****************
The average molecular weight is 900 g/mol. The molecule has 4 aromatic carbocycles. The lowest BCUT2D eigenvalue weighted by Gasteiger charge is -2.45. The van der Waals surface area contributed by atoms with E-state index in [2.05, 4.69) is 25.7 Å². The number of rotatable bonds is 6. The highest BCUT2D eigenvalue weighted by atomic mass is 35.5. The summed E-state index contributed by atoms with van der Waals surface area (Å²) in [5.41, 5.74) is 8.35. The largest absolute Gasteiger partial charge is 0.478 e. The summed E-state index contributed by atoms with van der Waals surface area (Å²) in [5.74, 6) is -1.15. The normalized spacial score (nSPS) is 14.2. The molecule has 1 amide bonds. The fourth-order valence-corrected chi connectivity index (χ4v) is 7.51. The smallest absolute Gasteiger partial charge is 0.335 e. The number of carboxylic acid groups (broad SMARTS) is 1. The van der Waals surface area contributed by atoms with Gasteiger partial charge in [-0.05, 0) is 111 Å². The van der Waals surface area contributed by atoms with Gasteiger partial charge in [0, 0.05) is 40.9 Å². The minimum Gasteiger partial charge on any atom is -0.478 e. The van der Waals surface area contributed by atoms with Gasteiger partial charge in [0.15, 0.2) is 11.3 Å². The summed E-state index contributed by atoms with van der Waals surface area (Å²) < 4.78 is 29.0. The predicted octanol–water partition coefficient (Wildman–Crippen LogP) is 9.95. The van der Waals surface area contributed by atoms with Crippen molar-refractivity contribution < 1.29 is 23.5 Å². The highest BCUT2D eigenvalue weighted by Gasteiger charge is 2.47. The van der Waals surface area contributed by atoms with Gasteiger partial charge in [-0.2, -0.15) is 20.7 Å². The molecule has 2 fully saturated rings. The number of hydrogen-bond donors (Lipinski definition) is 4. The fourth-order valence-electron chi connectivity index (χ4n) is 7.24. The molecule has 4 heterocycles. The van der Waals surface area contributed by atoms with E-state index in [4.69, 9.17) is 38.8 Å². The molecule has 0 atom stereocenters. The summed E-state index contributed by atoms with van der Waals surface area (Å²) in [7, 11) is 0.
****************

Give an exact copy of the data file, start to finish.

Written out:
The average molecular weight is 900 g/mol. The molecule has 4 aromatic carbocycles. The lowest BCUT2D eigenvalue weighted by Gasteiger charge is -2.45. The van der Waals surface area contributed by atoms with E-state index in [2.05, 4.69) is 25.7 Å². The number of rotatable bonds is 6. The highest BCUT2D eigenvalue weighted by atomic mass is 35.5. The summed E-state index contributed by atoms with van der Waals surface area (Å²) in [5.41, 5.74) is 8.35. The largest absolute Gasteiger partial charge is 0.478 e. The summed E-state index contributed by atoms with van der Waals surface area (Å²) in [5.74, 6) is -1.15. The normalized spacial score (nSPS) is 14.2. The molecule has 1 amide bonds. The fourth-order valence-corrected chi connectivity index (χ4v) is 7.51. The smallest absolute Gasteiger partial charge is 0.335 e. The number of carboxylic acid groups (broad SMARTS) is 1. The van der Waals surface area contributed by atoms with Gasteiger partial charge in [-0.05, 0) is 111 Å². The van der Waals surface area contributed by atoms with Gasteiger partial charge in [0, 0.05) is 40.9 Å². The minimum Gasteiger partial charge on any atom is -0.478 e. The van der Waals surface area contributed by atoms with Gasteiger partial charge in [0.15, 0.2) is 11.3 Å². The summed E-state index contributed by atoms with van der Waals surface area (Å²) < 4.78 is 29.0. The predicted octanol–water partition coefficient (Wildman–Crippen LogP) is 9.95. The van der Waals surface area contributed by atoms with Crippen molar-refractivity contribution < 1.29 is 23.5 Å². The highest BCUT2D eigenvalue weighted by Gasteiger charge is 2.47. The van der Waals surface area contributed by atoms with Gasteiger partial charge in [-0.2, -0.15) is 20.7 Å². The molecule has 2 fully saturated rings. The number of hydrogen-bond donors (Lipinski definition) is 4. The fourth-order valence-electron chi connectivity index (χ4n) is 7.24. The molecule has 4 heterocycles. The van der Waals surface area contributed by atoms with E-state index in [4.69, 9.17) is 38.8 Å². The molecule has 0 atom stereocenters. The summed E-state index contributed by atoms with van der Waals surface area (Å²) in [7, 11) is 0.